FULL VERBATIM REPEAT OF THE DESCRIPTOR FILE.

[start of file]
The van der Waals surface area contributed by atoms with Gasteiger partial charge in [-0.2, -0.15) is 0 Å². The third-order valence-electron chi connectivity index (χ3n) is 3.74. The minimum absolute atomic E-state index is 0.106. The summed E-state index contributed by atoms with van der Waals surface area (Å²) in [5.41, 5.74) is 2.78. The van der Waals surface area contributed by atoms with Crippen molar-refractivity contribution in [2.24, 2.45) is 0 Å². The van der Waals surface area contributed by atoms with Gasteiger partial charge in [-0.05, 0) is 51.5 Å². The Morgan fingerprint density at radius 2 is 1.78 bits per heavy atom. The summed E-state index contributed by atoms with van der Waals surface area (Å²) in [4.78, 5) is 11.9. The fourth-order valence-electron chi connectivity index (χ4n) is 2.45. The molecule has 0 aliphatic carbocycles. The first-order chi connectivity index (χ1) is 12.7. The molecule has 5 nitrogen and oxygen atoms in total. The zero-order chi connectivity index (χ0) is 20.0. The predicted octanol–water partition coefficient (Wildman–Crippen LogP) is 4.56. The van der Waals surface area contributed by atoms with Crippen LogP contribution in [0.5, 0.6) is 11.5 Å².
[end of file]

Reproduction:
The van der Waals surface area contributed by atoms with Gasteiger partial charge in [-0.2, -0.15) is 0 Å². The third-order valence-electron chi connectivity index (χ3n) is 3.74. The minimum absolute atomic E-state index is 0.106. The summed E-state index contributed by atoms with van der Waals surface area (Å²) in [5.41, 5.74) is 2.78. The van der Waals surface area contributed by atoms with Crippen molar-refractivity contribution in [2.24, 2.45) is 0 Å². The van der Waals surface area contributed by atoms with Gasteiger partial charge in [-0.05, 0) is 51.5 Å². The Morgan fingerprint density at radius 2 is 1.78 bits per heavy atom. The summed E-state index contributed by atoms with van der Waals surface area (Å²) in [4.78, 5) is 11.9. The fourth-order valence-electron chi connectivity index (χ4n) is 2.45. The molecule has 0 aliphatic carbocycles. The first-order chi connectivity index (χ1) is 12.7. The molecule has 5 nitrogen and oxygen atoms in total. The zero-order chi connectivity index (χ0) is 20.0. The predicted octanol–water partition coefficient (Wildman–Crippen LogP) is 4.56. The van der Waals surface area contributed by atoms with Crippen LogP contribution in [0.5, 0.6) is 11.5 Å².